According to the minister, he was “not in a position to look back at every decision made”, with the upcoming public inquiry better equipped to handle the matter.
‘Public Health Failure’
UK ministers and MPs have been weighing in on the publication of a damming report by the Commons Science and Health Committees into the pandemic, which stated that while the UK’s pandemic planning had been “globally acclaimed, it performed less well than other countries when we needed it most”. Accordingly, thousands of lives were lost due to delays and errors by ministers and their scientific advisers.
© AFP 2022 / DANIEL LEAL-OLIVASA veteran wearing a Royal Hospital Chelsea hat, and in PPE (personal protective equipment) of a face mask, as a precautionary measure against COVID-19, stands outside the Chelsea and Westminster Hospital in London
A veteran wearing a Royal Hospital Chelsea hat, and in PPE (personal protective equipment) of a face mask, as a precautionary measure against COVID-19, stands outside the Chelsea and Westminster Hospital in London  - Sputnik International, 1920, 14.10.2021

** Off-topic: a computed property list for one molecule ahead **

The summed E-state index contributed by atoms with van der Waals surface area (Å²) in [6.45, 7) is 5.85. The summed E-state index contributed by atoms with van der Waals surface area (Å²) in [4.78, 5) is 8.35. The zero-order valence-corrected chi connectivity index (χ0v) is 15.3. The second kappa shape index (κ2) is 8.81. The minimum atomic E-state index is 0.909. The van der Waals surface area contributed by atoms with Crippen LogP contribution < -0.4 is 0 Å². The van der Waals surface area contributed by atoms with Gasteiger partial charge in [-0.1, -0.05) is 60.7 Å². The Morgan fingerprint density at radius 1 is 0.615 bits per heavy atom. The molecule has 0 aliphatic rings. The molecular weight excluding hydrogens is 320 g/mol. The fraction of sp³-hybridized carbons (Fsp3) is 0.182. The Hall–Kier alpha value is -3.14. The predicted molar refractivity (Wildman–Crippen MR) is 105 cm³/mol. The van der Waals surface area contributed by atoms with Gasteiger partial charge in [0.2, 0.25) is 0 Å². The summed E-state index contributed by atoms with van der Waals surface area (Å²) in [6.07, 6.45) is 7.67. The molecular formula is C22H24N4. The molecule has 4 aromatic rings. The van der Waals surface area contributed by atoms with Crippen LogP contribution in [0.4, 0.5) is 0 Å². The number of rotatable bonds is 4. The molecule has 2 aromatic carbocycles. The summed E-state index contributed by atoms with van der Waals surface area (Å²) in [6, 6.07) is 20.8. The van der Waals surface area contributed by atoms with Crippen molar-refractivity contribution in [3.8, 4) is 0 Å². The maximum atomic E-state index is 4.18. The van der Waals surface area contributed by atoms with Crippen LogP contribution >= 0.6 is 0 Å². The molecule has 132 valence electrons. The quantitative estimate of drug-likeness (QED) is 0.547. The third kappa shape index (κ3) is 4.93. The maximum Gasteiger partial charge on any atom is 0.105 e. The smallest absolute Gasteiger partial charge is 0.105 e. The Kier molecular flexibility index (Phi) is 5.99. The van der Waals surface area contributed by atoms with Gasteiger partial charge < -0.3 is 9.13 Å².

A veteran wearing a Royal Hospital Chelsea hat, and in PPE (personal protective equipment) of a face mask, as a precautionary measure against COVID-19, stands outside the Chelsea and Westminster Hospital in London
Cabinet Office minister Stephen Barclay refused to apologise 11 times during an interview on Sky News on Tuesday.
“We followed, throughout, the scientific advice. We got the vaccine deployed extremely quickly, we protected our NHS from the surge of cases," he insisted.
Tory chairman Oliver Dowden was cited by Sky News as saying he was “very sorry”, acknowledging that “we didn't get everything right.”
According to Labour Party leader Keir Starmer, saying sorry is the “least the PM could do” as he urged a public inquiry to be brought forward.
“The PM should take responsibility because the responsibility is his, and he should apologise,” said Starmer.
Prime Minister Boris Johnson vowed a formal inquiry into the government's response to the pandemic by Spring 2022, promising that high-profile players would be put “under the microscope.”
A 150-page report by the joint Health and Social Care, and Science and Technology Committees, a cross-party group of MP, published the first major probe into the government’s handling of its early response to the COVID-19 pandemic on Tuesday.
© AP Photo / Alastair GrantPeople, some wearing masks queue outside a John Lewis store, in London, Thursday, July 16, 2020. Unemployment across the U.K. has held steady during the coronavirus lockdown as a result of a government salary support scheme, but there are clear signals emerging that job losses will skyrocket over coming months